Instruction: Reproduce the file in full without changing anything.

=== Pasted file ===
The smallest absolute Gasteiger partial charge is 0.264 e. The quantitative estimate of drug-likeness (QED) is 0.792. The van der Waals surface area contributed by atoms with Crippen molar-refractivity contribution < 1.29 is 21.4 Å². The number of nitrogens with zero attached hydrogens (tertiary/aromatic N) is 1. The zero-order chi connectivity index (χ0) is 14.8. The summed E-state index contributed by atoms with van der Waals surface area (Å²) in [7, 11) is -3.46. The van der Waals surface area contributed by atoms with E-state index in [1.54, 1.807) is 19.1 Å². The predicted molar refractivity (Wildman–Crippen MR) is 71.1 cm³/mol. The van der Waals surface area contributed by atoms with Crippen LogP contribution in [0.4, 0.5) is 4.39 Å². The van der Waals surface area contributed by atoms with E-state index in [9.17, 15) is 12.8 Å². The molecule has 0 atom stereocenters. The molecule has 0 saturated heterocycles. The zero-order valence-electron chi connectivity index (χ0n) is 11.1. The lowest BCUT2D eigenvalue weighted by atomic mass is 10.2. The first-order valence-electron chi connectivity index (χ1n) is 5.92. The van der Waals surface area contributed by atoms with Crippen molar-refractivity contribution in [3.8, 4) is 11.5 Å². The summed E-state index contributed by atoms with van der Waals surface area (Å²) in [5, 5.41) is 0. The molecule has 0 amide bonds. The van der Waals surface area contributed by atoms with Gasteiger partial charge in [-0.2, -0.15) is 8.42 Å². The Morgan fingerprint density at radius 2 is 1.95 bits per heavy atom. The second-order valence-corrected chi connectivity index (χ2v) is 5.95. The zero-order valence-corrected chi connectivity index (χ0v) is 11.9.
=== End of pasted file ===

The smallest absolute Gasteiger partial charge is 0.264 e. The quantitative estimate of drug-likeness (QED) is 0.792. The van der Waals surface area contributed by atoms with Crippen molar-refractivity contribution < 1.29 is 21.4 Å². The number of nitrogens with zero attached hydrogens (tertiary/aromatic N) is 1. The zero-order chi connectivity index (χ0) is 14.8. The summed E-state index contributed by atoms with van der Waals surface area (Å²) in [7, 11) is -3.46. The van der Waals surface area contributed by atoms with E-state index in [1.54, 1.807) is 19.1 Å². The predicted molar refractivity (Wildman–Crippen MR) is 71.1 cm³/mol. The van der Waals surface area contributed by atoms with Crippen LogP contribution in [0.4, 0.5) is 4.39 Å². The van der Waals surface area contributed by atoms with E-state index in [9.17, 15) is 12.8 Å². The molecule has 0 atom stereocenters. The molecule has 0 saturated heterocycles. The zero-order valence-electron chi connectivity index (χ0n) is 11.1. The lowest BCUT2D eigenvalue weighted by atomic mass is 10.2. The first-order valence-electron chi connectivity index (χ1n) is 5.92. The van der Waals surface area contributed by atoms with Crippen molar-refractivity contribution in [3.8, 4) is 11.5 Å². The summed E-state index contributed by atoms with van der Waals surface area (Å²) in [5, 5.41) is 0. The molecule has 0 amide bonds. The van der Waals surface area contributed by atoms with Gasteiger partial charge in [-0.2, -0.15) is 8.42 Å². The Morgan fingerprint density at radius 2 is 1.95 bits per heavy atom. The second-order valence-corrected chi connectivity index (χ2v) is 5.95. The zero-order valence-corrected chi connectivity index (χ0v) is 11.9.